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why w3c has the conventions of different Doc-types .. ? Instead they could have recommended only one Doc-type (say loose type.. as it would prone to less number of SILLY errors) and would have standardized it to all browsers (including the ones in mob and PDAs) ..

I haven't got any satisfying answer in any tutorial yet .. I have been reading "how these different Doc-types differ in" but I want to know do we really need it ???

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so it sounds like there's a problem with HTML 4 .. may be they had something else in their mind while recommending it .. and it resulted in something else .. ohk .. – InfantPro'Aravind' Dec 21 '09 at 13:34
The W3C did the right thing when they released their XHTML 1.1 specification. There is only one XHTML 1.1 specification, no more loose or frameset variants. But it was too little, too late, there is only HTML5 now. – Mr Lister Dec 27 '11 at 12:16
up vote 4 down vote accepted

The old doctypes (pre-HTML 5) are standardized mechanisms in SGML to embed version and validation information. If you use a full-featured SGML workflow, they offer great possibilities to automatically process the file.

In this context the different DOCTYPES of HTML 4/XHTML 1 were then (10 years ago) quite a nice idea. They allowed the authors to say: "Oh, I've an old page, and I'm bound to use this and that tag." or "Yes, I use the newest and cleanest markup out there. I know what I'm doing."

Why this "public identifier" stuff and so? One example of the benefit: It allows to store locally (and re-assign later) the DTD of any HTML file and let's you validate it even without Internet access. (Remember: SGML was standardized in the 80's.)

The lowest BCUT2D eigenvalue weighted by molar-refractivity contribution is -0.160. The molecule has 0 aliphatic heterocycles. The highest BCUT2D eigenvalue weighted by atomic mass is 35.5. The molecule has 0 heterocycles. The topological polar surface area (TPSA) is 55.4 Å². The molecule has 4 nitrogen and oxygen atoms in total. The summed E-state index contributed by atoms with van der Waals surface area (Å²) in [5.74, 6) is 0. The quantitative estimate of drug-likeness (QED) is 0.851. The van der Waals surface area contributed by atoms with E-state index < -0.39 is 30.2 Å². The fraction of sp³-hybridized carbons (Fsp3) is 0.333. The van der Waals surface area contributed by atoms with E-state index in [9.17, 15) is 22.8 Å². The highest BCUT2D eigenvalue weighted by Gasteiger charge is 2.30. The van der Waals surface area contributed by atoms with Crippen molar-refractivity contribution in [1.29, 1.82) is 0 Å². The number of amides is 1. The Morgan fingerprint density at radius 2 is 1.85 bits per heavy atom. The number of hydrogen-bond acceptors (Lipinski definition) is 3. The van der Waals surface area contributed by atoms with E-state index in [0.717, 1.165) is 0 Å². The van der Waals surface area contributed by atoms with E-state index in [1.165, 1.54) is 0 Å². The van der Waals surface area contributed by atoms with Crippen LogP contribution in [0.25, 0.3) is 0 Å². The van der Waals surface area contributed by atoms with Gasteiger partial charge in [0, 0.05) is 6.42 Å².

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That's what HTML5 is going to:

<!DOCTYPE html>
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Yes. I approve this answer. – marcgg Dec 21 '09 at 13:04
sounds really superb .. ah! – InfantPro'Aravind' Dec 21 '09 at 13:04

You should probably listen to the Hanselminutes with Molly Holzschlag. They discuss the question with Scott in detail.

Molly Holzschlag: So really, when we think about DOCTYPEs, we're thinking about something that was very passive and was never meant to be what it does now.


So we now have this DOCTYPE switching and this now puts a lot of pressure on the DOCTYPE to be something more than it ever was. It is essentially a hack, but it was one that was necessary to advance the web I think and that's why I wanted to call out some people there to let folks know that there's some good work that people have done. But it also added a layer of confusion for that reason. So it's interesting when we compare the DOCTYPEs now. We go over to HTML 5.0 and we look at the DOCTYPE and the DOCTYPE is simply angle bracket, exclamation point, DOCTYPE in lowercase HTML. That is the DOCTYPE. There's nothing else.

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+1, this podcast episode is great about this subject. – GmonC Dec 21 '09 at 13:06
Good link mate ! am listening to it .. – InfantPro'Aravind' Dec 21 '09 at 13:14
Thanx for sharing the link .. its cool .. :) – InfantPro'Aravind' Dec 23 '09 at 5:18

Well, the evolution of a standard such as doctypes is always a process of committees sitting together and working out a standard; the real word implementing the standard; errors and failures of the standard becoming visible; and the committee working out a new, improved standard, but not being able to start from scratch because backwards compatibility must be retained. So, fixes and workarounds are introduced so that the new standard can be used without breaking the old one.

A lot of silly things have developed that way.

As the other answers point out, HTML 5, though, promises some improvement on that front.

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The current standards have three Doctypes per language, each has their own place:

  • Frameset — I'm using frames
  • Transitional — This standard came out in the mid-90s and I'm not ready to use CSS yet
  • Strict — CSS is ready
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